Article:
88

Project Profile: Novel Thermal Energy Storage Systems for Concentratin...  

Office of Energy Efficiency and Renewable Energy (EERE) Indexed Site

Solar Power Project Profile: Novel Thermal Energy Storage Systems for Concentrating Solar Power University of Connecticut logo The University of Connecticut, under the Thermal...

89

Guide to Setting Thermal Comfort Criteria and Minimizing Energy Use  

E-Print Network [OSTI]

1 Guide to Setting Thermal Comfort Criteria and Minimizing Energy Use in Delivering Thermal Comfort-AC02-05CH11231. #12;Guide to Setting Thermal Comfort Criteria and Minimizing Energy Use in Delivering thermal comfort through a different low energy space conditioning mechanism than would otherwise

90

STATE OF CALIFORNIA THERMAL ENERGY STORAGE (TES) SYSTEM ACCEPTANCE  

E-Print Network [OSTI]

STATE OF CALIFORNIA THERMAL ENERGY STORAGE (TES) SYSTEM ACCEPTANCE CEC-MECH-15A (Revised 07/10) CALIFORNIA ENERGY COMMISSION CERTIFICATE OF ACCEPTANCE MECH-15A NA7.5.14 Thermal Energy Storage (TES) System THERMAL ENERGY STORAGE (TES) SYSTEM ACCEPTANCE CEC-MECH-15A (Revised 07/10) CALIFORNIA ENERGY COMMISSION

91

Aquifer thermal energy storage. International symposium: Proceedings  

SciTech Connect (OSTI)

Aquifers have been used to store large quantities of thermal energy to supply process cooling, space cooling, space heating, and ventilation air preheating, and can be used with or without heat pumps. Aquifers are used as energy sinks and sources when supply and demand for energy do not coincide. Aquifer thermal energy storage may be used on a short-term or long-term basis; as the sole source of energy or as a partial storage; at a temperature useful for direct application or needing upgrade. The sources of energy used for aquifer storage are ambient air, usually cold winter air; waste or by-product energy; and renewable energy such as solar. The present technical, financial and environmental status of ATES is promising. Numerous projects are operating and under development in several countries. These projects are listed and results from Canada and elsewhere are used to illustrate the present status of ATES. Technical obstacles have been addressed and have largely been overcome. Cold storage in aquifers can be seen as a standard design option in the near future as it presently is in some countries. The cost-effectiveness of aquifer thermal energy storage is based on the capital cost avoidance of conventional chilling equipment and energy savings. ATES is one of many developments in energy efficient building technology and its success depends on relating it to important building market and environmental trends. This paper attempts to provide guidance for the future implementation of ATES. Individual projects have been processed separately for entry onto the Department of Energy databases.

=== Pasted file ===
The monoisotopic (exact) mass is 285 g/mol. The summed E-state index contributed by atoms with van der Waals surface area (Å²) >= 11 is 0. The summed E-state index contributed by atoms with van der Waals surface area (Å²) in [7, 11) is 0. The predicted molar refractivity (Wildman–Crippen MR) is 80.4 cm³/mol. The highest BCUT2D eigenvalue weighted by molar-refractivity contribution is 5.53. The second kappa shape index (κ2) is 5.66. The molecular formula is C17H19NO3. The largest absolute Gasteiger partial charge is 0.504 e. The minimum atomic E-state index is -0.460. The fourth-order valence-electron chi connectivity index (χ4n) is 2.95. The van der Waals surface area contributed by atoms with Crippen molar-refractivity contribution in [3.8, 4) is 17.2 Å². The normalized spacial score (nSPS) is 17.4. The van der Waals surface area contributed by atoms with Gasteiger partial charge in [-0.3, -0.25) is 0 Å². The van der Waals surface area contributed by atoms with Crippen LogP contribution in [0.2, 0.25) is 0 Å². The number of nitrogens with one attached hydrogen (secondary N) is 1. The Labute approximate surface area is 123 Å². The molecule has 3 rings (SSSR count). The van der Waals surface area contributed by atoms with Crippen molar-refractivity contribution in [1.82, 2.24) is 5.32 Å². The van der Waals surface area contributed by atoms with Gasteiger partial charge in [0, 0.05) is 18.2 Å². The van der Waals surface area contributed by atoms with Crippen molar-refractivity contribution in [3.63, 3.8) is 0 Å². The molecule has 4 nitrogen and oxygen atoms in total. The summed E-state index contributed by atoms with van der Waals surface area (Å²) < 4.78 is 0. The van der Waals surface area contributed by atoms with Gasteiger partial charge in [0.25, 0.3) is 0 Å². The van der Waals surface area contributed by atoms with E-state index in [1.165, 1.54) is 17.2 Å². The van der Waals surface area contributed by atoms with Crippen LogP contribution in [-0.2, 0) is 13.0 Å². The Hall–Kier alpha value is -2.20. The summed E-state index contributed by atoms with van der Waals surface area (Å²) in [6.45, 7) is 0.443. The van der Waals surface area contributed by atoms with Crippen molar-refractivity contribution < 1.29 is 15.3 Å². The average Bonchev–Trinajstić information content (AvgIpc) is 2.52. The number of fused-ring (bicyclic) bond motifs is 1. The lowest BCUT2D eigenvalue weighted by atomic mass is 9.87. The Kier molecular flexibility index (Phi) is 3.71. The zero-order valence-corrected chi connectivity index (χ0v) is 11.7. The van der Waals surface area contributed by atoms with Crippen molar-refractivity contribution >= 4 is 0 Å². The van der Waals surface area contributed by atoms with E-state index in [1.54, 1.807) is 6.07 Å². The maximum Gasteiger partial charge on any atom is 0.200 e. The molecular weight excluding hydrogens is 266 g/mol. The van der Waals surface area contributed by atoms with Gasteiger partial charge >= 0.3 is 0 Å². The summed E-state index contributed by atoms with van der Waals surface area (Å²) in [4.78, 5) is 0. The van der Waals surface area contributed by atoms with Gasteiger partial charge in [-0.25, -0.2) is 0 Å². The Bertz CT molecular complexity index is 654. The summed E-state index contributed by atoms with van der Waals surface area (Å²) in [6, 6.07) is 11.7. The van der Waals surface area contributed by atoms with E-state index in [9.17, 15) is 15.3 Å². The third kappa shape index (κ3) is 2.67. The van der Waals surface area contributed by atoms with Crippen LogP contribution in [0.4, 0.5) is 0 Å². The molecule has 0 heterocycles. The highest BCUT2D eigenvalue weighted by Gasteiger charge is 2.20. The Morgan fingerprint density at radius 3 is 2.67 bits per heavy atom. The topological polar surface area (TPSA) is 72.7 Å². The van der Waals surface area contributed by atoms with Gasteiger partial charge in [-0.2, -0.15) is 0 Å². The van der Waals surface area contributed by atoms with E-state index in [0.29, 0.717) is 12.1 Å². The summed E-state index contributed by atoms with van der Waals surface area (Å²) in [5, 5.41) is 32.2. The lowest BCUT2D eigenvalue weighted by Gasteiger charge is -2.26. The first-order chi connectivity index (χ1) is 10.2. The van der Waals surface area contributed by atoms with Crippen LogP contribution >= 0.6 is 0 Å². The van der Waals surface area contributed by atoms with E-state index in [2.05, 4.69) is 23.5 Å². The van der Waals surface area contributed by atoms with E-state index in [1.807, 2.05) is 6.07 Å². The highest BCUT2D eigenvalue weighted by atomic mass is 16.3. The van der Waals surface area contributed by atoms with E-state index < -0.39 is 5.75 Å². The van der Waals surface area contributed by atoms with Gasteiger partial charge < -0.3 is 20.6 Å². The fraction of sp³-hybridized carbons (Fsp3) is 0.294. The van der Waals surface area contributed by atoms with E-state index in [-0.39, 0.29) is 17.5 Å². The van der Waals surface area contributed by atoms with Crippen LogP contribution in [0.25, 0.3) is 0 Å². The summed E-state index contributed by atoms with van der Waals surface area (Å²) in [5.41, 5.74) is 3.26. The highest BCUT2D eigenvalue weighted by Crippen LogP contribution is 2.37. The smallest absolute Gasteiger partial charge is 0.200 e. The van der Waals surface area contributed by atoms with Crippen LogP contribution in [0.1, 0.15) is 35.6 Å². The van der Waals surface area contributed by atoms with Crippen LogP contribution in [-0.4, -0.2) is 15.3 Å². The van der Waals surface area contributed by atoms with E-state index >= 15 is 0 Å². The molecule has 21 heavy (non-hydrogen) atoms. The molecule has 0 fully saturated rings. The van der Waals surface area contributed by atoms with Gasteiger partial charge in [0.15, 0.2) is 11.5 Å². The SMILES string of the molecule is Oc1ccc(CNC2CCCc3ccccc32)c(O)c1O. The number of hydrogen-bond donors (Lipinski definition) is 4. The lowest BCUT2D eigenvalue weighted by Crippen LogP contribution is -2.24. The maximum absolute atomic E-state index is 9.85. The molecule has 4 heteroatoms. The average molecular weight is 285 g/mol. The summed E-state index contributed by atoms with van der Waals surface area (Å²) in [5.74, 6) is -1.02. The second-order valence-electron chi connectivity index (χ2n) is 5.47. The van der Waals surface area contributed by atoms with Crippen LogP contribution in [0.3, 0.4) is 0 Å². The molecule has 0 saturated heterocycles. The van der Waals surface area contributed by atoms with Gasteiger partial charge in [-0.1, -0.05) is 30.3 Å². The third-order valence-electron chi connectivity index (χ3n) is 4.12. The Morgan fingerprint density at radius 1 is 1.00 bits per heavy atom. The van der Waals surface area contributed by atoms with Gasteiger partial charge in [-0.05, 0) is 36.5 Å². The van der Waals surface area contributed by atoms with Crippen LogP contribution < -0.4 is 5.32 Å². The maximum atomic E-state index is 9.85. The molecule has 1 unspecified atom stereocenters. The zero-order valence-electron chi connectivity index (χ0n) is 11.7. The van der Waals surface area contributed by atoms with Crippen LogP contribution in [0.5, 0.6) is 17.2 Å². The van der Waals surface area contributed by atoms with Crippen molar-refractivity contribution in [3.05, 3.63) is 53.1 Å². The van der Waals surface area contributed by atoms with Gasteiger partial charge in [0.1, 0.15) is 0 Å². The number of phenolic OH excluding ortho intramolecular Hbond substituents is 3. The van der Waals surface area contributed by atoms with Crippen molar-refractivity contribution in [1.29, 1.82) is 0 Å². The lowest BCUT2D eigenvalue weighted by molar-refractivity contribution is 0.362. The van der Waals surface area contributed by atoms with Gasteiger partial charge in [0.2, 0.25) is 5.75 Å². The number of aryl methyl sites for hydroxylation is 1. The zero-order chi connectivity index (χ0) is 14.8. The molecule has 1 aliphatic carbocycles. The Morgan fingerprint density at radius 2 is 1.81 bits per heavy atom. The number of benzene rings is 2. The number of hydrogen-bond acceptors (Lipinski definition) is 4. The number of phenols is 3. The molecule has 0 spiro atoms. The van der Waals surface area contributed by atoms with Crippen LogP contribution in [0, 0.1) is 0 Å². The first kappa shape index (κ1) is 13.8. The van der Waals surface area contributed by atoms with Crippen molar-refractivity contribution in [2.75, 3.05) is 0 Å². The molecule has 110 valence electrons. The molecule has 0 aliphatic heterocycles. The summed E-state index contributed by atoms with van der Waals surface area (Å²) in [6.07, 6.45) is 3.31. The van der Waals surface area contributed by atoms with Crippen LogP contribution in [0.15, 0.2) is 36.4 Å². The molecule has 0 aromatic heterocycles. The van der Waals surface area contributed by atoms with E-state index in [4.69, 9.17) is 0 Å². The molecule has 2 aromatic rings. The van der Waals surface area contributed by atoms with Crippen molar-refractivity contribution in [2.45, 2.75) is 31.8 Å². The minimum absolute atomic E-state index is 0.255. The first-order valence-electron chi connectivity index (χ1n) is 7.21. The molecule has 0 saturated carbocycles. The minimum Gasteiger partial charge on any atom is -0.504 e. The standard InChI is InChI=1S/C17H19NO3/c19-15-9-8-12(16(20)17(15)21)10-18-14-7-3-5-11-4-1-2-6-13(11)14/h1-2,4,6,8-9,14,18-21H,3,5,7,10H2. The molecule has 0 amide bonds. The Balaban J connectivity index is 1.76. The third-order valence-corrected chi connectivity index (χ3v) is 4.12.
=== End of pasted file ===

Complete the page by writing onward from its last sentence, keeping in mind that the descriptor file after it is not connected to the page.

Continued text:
NONE

1995-05-01T23:59:59.000Z

92

Phase change thermal energy storage material  

DOE Patents [OSTI]

A thermal energy storge composition is disclosed. The composition comprises a non-chloride hydrate having a phase change transition temperature in the range of 70.degree.-95.degree. F. and a latent heat of transformation of at least about 35 calories/gram.